By Bill Britt
Alabama Political Reporter
MONTGOMERY—Not many people have thought that Amendment 1 which appears on the November ballot would face much of a challenge. However, there are those who have been questioning the state’s commitment to Forever Wild in these hard economic times.
One who does not doubt the importance of the program is former commissioner of the Department of Conservation and Natural Resources Barnett Lawley.
“It is the best program coming out of Montgomery,” says Lawley.
For 20 years, Forever Wild has been heralded as landmark events of legislative success in Alabama.
Lawley says people need to look at the positives in Forever Wild, “It is for the public. It is not funded by tax dollars and it adds to the state quality of life for every person in the state.”
While the state is home to many hunting and fishing camps, Lawley points out that “not everyone can afford them and Forever Wild provides a place for those hunters and fishers.” He also adds that Forever Wild “offers so much more in the way of bird watching, biking, hiking and more. It is just a great experience to have with your family and friends.”
Lawley says that Alabama has a small investment in public lands compared to other southern states. Other surrounding states have around 12 percent of their total land mass in public lands while Alabama only has three percent “and that includes the national forest. Only one half of one percent has been purchased by Forever Wild.”
He says that some question what the final goal for acreage purchased by Forever Wild might be, “I don’t know what the goal is, when do you say enough is enough but I do know that every dollar spent on every acre of land is owned by the people of the state for the betterment of the state.”
There has been a small but growing concern among some Alabamians as to the wisdom of such a program after the state’s recent amendment to take over $400 million from the state’s ATF fund. Some say the state is broke so we can’t afford programs like Forever Wild. But Lawley points out that the money from Forever Wild would not go into the general fund, “It can’t be disbursed except by constitutional amendment, so it would just stay in the fund.”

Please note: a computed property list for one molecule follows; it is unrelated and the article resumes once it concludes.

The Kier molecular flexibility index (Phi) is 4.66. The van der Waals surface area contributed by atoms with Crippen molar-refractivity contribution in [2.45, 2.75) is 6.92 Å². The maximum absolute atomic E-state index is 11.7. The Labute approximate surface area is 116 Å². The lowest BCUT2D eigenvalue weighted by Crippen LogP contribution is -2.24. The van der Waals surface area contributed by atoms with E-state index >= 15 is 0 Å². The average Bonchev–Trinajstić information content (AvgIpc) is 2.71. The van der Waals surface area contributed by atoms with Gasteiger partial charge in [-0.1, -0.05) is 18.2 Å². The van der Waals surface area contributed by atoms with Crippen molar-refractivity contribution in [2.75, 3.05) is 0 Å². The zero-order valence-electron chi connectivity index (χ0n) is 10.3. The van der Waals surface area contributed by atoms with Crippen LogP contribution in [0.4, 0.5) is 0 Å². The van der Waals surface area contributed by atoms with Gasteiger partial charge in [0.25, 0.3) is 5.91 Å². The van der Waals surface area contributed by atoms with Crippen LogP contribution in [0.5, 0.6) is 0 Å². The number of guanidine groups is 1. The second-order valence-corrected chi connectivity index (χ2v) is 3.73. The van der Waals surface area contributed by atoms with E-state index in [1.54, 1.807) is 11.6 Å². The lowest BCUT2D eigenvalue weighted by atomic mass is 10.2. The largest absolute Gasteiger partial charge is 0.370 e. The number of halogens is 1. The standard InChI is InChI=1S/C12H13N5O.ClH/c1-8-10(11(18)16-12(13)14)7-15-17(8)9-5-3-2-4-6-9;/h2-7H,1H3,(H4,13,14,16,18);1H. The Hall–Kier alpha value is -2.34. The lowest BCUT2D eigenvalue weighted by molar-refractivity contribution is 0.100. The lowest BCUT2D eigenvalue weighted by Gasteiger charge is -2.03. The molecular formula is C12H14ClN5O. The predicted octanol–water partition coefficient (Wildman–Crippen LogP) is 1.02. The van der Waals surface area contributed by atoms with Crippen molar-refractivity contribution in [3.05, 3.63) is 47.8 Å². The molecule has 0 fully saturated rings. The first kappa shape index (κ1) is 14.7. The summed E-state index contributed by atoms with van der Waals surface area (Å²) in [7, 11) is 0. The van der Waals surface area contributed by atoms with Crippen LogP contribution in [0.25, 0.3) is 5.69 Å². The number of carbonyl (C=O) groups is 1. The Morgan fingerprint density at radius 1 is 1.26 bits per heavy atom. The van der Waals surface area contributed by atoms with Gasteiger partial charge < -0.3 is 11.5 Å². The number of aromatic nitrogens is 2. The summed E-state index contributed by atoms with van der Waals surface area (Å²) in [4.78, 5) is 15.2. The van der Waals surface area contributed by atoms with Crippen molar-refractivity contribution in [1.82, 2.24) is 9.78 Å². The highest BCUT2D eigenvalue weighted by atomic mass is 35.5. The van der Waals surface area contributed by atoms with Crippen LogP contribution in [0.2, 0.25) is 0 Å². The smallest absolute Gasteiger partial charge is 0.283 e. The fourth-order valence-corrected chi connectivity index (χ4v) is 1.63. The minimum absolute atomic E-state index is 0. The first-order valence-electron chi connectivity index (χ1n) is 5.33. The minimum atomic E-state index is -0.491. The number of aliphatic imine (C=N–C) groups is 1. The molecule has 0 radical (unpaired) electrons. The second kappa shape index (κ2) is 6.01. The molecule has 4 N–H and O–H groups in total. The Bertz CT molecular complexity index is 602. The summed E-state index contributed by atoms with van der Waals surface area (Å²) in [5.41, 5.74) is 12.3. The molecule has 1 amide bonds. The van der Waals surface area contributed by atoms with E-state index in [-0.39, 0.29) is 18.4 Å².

He says that those who want to vote against reauthorizing Forever Wild for another 20 years because of the state’s fiscal problem “don’t have adequate information.” According to the amendment, Forever Wild would remain at the same funding level, and with the same rate of land purchase. “$15 million is the maximum that can be spent on this,” said Lawley. “It has only reach that level of spending a few times. We will not reach that amount in the foreseeable future.”
Over the last 20 years, Forever Wild has purchased 227,000 acres of land for public use, including 21 new recreational areas and additions to 10 state parks.
“These lands that are purchased are creating value for the state,” Lawley said. “But their value has a far greater impact on the state’s economy than people realize.”
Lawley talks about visiting a retriever dog trial currently being held in Demopolis, “This retriever trial will have around an $8 million dollar impact on that area.”
He says because of the land provided by Forever Wild, hard hit areas like Hale and Green counties are dependent on the revenue that is generated by Forever Wild. “The Wall of Jericho [in Jackson County] grew so fast that after the first year we had to double the size of the parking lot. The county commissioners in Jackson County will tell you how much that park means to the health of that county.”
Lawley says, “The way to face economic problems is to create jobs and create things that affect economic impact.” He believes Forever Wild does both of those things.
To Lawley, Forever Wild is a quality of life issue, “When the state is doing industrial recruitment, those companies are not just looking at infrastructure or education they also want to know what there is to do for recreation. They want to know their people will be happy living in Alabama.” He thinks that Forever Wild is a very attractive part of what the state has to offer and that it bring people to the state for fun, recreation and work.